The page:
Design and create missions like the dev, then upload to the workshop, or download and play shared missions. Steam Workshop support has to be one of the most exciting features to have in Absolute Territory alongside the Level Editor, and this is why…
What is Absolute Territory?
Absolute Territory is a space combat simulator born from my nostalgia for playing similar games back in the ’90s and ’00s and of course taking inspiration from sci-fi TV shows and movies. I have loved the idea of flying around in your space ship, overcoming the odds against an overwhelming opponent, and making a name for yourself.
Where did the inspiration for a Level Editor come from?
I played a lot of Wing Commander as a teenager. As a franchise, it provided an experience that was originally relegated to watching on TV. Even though it hit and missed in some places (WC: Privateer being a hit and WC: Academy being a miss) to me at least.
The Level Editor in Absolute Territory was born from the disappointment of Wing Commander Academy. OK, I’m sure you are wondering “Why? Just, Why? You said it was a miss?” Well, it was, due to its implementation. You see, at the heart of the game, you made your own missions to fly. For me, the idea of being able to create an infinite number of missions to continue flying sounded awesome. The reality, it boiled down to placing down some opponents and hazards at a Nav point, then flying said mission.
That was nothing like the type of missions you would experience in Wing Commander 1 & 2 where you flew scripted missions that could react to you the player and other in-game actions. Absolute Territory would need to include a more in-depth Level Editor.
When Freespace 2 released it came with a Level Editor that was used to create it’s campaign missions. But heck, that thing was on a whole new level, separate from the game itself. I didn’t have the internet speed or the time to try and spend dozens of hours on something that complex. I gave up after an hour. The Level Editor in Absolute Territory would need to toe the line between having depth and feeling ‘out of your depth’. Removing the need of spending many hours figuring out how it works.
What does the Absolute Territory Level Editor do differently than the competitors?
Yea, I’m going there. Comparing to competition from decades ago to Absolute Territory, as a sole indie developer. On GoG, those games are still being sold and therefore I’m competing against AAA studios that are defunct or long since moved on to bigger and better things while the games live on supported by dedicated communities.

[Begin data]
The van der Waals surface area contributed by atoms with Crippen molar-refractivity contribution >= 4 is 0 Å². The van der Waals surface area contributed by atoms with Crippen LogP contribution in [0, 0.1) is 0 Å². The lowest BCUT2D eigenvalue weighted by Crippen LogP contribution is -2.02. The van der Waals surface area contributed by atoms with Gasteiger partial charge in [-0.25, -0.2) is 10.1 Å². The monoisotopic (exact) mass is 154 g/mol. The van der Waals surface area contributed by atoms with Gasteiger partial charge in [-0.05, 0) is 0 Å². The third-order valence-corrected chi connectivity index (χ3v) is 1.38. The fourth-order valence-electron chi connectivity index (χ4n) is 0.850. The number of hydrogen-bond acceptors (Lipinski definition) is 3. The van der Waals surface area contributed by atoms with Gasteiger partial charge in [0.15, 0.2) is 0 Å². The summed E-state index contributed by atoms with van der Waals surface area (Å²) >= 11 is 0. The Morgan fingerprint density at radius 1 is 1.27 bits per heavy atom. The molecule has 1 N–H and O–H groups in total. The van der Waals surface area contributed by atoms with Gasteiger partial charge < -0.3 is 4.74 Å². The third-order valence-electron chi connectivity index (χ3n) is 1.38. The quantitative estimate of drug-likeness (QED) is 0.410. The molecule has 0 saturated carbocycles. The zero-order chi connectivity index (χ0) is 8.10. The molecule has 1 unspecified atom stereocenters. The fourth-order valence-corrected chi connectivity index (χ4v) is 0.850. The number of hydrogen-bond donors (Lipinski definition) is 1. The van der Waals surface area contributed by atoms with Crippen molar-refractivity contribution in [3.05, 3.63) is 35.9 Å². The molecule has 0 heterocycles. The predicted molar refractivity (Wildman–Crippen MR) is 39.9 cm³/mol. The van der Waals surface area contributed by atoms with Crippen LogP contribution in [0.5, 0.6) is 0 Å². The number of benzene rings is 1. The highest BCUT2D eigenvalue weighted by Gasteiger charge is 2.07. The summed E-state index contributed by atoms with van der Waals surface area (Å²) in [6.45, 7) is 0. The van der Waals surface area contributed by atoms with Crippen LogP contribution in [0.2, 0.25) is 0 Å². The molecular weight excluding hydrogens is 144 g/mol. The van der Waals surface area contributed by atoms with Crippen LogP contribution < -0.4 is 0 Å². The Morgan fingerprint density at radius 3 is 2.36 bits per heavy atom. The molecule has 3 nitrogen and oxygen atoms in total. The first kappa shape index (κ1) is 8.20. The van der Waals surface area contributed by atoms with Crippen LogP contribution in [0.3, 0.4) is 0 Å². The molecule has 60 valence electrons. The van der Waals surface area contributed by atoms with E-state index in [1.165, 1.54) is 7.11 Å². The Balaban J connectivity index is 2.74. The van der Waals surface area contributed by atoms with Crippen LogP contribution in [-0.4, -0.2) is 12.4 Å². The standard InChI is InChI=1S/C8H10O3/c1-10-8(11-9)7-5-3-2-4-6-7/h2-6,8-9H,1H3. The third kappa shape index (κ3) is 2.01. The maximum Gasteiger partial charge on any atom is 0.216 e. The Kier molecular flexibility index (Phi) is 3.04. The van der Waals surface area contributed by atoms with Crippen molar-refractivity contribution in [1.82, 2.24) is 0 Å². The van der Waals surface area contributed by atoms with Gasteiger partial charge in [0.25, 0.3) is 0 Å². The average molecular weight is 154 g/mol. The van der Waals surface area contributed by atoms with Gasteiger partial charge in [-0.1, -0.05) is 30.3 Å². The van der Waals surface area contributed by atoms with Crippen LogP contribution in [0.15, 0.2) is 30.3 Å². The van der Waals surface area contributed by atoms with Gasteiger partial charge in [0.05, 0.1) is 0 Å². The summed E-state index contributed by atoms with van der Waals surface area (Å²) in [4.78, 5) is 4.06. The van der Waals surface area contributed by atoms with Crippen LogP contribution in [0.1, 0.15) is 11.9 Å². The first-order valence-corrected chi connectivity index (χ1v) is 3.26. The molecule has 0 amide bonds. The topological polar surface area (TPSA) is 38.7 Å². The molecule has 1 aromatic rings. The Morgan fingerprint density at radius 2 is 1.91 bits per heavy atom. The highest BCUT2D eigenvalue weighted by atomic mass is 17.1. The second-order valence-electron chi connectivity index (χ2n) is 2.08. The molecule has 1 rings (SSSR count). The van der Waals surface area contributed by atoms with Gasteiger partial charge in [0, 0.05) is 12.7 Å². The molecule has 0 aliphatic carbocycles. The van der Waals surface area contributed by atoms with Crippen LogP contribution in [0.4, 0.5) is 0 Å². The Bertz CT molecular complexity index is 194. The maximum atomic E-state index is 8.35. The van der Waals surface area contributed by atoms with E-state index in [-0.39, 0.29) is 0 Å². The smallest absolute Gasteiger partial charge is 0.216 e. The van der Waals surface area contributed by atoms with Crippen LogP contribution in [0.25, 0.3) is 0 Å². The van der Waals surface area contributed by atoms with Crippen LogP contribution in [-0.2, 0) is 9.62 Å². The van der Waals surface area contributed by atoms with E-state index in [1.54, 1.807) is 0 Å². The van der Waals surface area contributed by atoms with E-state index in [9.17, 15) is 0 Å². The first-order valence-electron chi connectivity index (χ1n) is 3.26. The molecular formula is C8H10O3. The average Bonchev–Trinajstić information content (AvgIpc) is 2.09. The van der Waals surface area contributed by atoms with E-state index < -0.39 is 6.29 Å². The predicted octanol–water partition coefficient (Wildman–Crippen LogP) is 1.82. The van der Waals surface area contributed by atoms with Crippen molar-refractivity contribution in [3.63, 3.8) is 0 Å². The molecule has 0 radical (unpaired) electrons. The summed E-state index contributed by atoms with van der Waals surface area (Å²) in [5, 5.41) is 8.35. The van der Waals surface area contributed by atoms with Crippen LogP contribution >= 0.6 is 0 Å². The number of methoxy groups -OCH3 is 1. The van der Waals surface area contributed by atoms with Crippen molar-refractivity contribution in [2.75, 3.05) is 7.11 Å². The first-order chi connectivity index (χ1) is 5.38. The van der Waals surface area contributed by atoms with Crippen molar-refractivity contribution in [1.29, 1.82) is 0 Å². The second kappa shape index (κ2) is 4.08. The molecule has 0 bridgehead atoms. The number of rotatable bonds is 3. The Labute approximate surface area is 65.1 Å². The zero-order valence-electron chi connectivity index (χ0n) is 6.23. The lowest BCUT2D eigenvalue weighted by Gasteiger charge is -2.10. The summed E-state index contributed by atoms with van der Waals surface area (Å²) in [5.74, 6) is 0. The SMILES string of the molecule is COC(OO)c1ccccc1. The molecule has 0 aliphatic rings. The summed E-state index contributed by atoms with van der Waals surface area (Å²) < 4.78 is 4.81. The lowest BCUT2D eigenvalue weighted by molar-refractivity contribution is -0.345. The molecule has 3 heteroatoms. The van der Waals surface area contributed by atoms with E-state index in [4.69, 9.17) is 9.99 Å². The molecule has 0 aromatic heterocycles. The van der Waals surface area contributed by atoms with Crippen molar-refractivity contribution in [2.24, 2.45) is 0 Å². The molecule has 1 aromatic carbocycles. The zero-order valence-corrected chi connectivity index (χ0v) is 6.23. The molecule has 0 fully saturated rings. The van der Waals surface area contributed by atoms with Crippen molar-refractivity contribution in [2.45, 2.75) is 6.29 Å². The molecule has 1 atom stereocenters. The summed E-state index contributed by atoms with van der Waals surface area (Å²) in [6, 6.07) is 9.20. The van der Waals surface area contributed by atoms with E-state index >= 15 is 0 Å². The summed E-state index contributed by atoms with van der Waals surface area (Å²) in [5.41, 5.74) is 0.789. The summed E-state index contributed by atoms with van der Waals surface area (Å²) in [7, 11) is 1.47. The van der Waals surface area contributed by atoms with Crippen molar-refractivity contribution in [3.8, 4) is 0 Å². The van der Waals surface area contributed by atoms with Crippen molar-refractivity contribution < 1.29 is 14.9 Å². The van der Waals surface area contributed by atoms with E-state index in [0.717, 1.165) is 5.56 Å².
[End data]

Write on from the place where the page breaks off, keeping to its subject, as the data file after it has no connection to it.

To answer the question, here was my statement of intent in creating the Level Editor:
1) The player (you) can design complex missions that the video game developer (me) can do.
2) Create scripted missions with a minimum of fuss and very little typing.
3) An easy transition between creating and testing (playing) your missions.
4) Share your missions for others to play in a couple of clicks.
Design complex missions that the video game developer could do
Each mission in the Absolute Territory campaign was created 100% with the Level Editor. No hacks or hardcoded workarounds. You can re-create the same mission I have made or you could go above and beyond to make more unique experiences.
Create scripted missions with a minimum of fuss and very little typing.
Scripted missions are when some action or background event is triggered to start a new or repeating action. This could be spawning in enemy reinforcements or forcing a mission failed condition if the player didn’t complete an objective on time.
Absolute Territory calls these Conditional Actions, which are made up of three components: Trigger, Condition, and Action. First, you create a trigger (the starting point for an action), define a condition that must occur, then add whatever action(s) is to take place when the condition happens.
You can chain up triggers where a logical progression must take place, disabling and enabling, allowing them to be repeated or called only once, or delaying the action from taking place.
This gives the Level Editor in Absolute Territory the depth needed for allowing the player to make missions more involved than placing down some random opponents. Though the limitation is the conditions and actions that are implemented and to add more would require hard coding, as opposed to a scriptable language that you could just write yourself. Yet, that is where the depth is while maintaining an easy to use interface, with visually understandable blocks (in effect) as opposed to lines of text for those who don’t have a coding/scripting background.
An easy transition between creating and testing (playing) your missions
You have created a mission and you want to test the results from within the Level Editor? Just click the Launch button. You are straight into the game. Play your mission, then exit out to continue working on your mission.
Share your missions for others to play with the minimum of fuss
Ready to share your creation with other Absolute Territory players? No problem, from within the Level Editor hit F2 to bring up the Steam Workshop Publisher form. Fill in the title and description for your mission and click Upload.
Fancy playing another player’s mission? Head over to the Absolute Territory Steam Workshop Community page, browse and subscribe. Then, open up the game, head into the simulator, and select Workshop Missions from the Game Type selection to see all the missions you subscribed to.
The Demo and Steam Summer Game Festival
The Steam Summer Game Festival was delayed. Therefore the demo got delayed. As soon as the Festival is underway (June 16th) the demo will be available. I’m looking forward to reading your feedback and hopefully see some videos and streams of your gameplays.
Be sure to wishlist and follow to stay notified of the demo and full release and development updates!